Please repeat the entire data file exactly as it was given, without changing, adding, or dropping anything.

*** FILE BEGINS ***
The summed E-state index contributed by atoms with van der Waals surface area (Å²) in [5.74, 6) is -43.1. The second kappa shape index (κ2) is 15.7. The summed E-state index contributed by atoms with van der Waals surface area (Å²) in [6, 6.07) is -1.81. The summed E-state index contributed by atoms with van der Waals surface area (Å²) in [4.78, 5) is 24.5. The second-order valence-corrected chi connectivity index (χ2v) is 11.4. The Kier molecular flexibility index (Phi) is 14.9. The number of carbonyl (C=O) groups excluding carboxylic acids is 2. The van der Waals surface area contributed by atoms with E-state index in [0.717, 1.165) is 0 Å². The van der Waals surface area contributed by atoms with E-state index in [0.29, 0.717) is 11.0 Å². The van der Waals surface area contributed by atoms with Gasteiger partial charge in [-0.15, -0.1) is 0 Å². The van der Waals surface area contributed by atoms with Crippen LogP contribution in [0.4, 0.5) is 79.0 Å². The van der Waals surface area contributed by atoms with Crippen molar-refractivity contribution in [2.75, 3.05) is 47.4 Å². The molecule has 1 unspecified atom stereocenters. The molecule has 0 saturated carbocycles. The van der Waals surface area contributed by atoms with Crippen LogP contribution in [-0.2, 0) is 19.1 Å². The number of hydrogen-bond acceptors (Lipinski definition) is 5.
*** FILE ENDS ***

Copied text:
The summed E-state index contributed by atoms with van der Waals surface area (Å²) in [5.74, 6) is -43.1. The second kappa shape index (κ2) is 15.7. The summed E-state index contributed by atoms with van der Waals surface area (Å²) in [6, 6.07) is -1.81. The summed E-state index contributed by atoms with van der Waals surface area (Å²) in [4.78, 5) is 24.5. The second-order valence-corrected chi connectivity index (χ2v) is 11.4. The Kier molecular flexibility index (Phi) is 14.9. The number of carbonyl (C=O) groups excluding carboxylic acids is 2. The van der Waals surface area contributed by atoms with E-state index in [0.717, 1.165) is 0 Å². The van der Waals surface area contributed by atoms with E-state index in [0.29, 0.717) is 11.0 Å². The van der Waals surface area contributed by atoms with Gasteiger partial charge in [-0.15, -0.1) is 0 Å². The van der Waals surface area contributed by atoms with Crippen LogP contribution in [0.4, 0.5) is 79.0 Å². The van der Waals surface area contributed by atoms with Crippen molar-refractivity contribution in [2.75, 3.05) is 47.4 Å². The molecule has 1 unspecified atom stereocenters. The molecule has 0 saturated carbocycles. The van der Waals surface area contributed by atoms with Crippen LogP contribution in [-0.2, 0) is 19.1 Å². The number of hydrogen-bond acceptors (Lipinski definition) is 5.